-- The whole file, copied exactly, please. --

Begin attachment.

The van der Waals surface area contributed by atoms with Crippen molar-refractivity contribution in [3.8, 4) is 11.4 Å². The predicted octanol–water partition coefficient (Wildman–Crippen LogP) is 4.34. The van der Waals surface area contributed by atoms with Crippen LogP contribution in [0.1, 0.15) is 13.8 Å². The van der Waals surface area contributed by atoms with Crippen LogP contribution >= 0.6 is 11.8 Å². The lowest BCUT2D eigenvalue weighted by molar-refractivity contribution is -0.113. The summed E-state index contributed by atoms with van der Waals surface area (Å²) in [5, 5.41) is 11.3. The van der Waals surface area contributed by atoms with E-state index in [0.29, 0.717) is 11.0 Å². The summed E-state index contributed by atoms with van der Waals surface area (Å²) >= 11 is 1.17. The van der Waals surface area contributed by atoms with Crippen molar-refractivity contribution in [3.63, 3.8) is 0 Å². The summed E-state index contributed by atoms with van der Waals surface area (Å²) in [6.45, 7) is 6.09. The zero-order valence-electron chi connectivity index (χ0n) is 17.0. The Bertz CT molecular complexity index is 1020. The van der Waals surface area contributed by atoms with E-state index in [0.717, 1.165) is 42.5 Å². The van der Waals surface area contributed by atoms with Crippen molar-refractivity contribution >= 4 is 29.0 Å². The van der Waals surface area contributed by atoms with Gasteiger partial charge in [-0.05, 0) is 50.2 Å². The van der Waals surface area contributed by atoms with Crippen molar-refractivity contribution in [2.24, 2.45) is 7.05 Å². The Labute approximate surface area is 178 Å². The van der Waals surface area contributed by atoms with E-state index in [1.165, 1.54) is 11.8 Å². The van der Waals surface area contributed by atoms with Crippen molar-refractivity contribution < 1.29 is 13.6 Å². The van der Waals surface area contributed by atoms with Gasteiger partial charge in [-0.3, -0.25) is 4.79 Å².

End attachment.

The van der Waals surface area contributed by atoms with Crippen molar-refractivity contribution in [3.8, 4) is 11.4 Å². The predicted octanol–water partition coefficient (Wildman–Crippen LogP) is 4.34. The van der Waals surface area contributed by atoms with Crippen LogP contribution in [0.1, 0.15) is 13.8 Å². The van der Waals surface area contributed by atoms with Crippen LogP contribution >= 0.6 is 11.8 Å². The lowest BCUT2D eigenvalue weighted by molar-refractivity contribution is -0.113. The summed E-state index contributed by atoms with van der Waals surface area (Å²) in [5, 5.41) is 11.3. The van der Waals surface area contributed by atoms with E-state index in [0.29, 0.717) is 11.0 Å². The summed E-state index contributed by atoms with van der Waals surface area (Å²) >= 11 is 1.17. The van der Waals surface area contributed by atoms with Crippen molar-refractivity contribution in [3.63, 3.8) is 0 Å². The summed E-state index contributed by atoms with van der Waals surface area (Å²) in [6.45, 7) is 6.09. The zero-order valence-electron chi connectivity index (χ0n) is 17.0. The Bertz CT molecular complexity index is 1020. The van der Waals surface area contributed by atoms with E-state index in [0.717, 1.165) is 42.5 Å². The van der Waals surface area contributed by atoms with Crippen molar-refractivity contribution >= 4 is 29.0 Å². The van der Waals surface area contributed by atoms with Gasteiger partial charge in [-0.05, 0) is 50.2 Å². The van der Waals surface area contributed by atoms with Crippen molar-refractivity contribution in [2.24, 2.45) is 7.05 Å². The Labute approximate surface area is 178 Å². The van der Waals surface area contributed by atoms with E-state index in [1.165, 1.54) is 11.8 Å². The van der Waals surface area contributed by atoms with Crippen molar-refractivity contribution < 1.29 is 13.6 Å². The van der Waals surface area contributed by atoms with Gasteiger partial charge in [-0.3, -0.25) is 4.79 Å².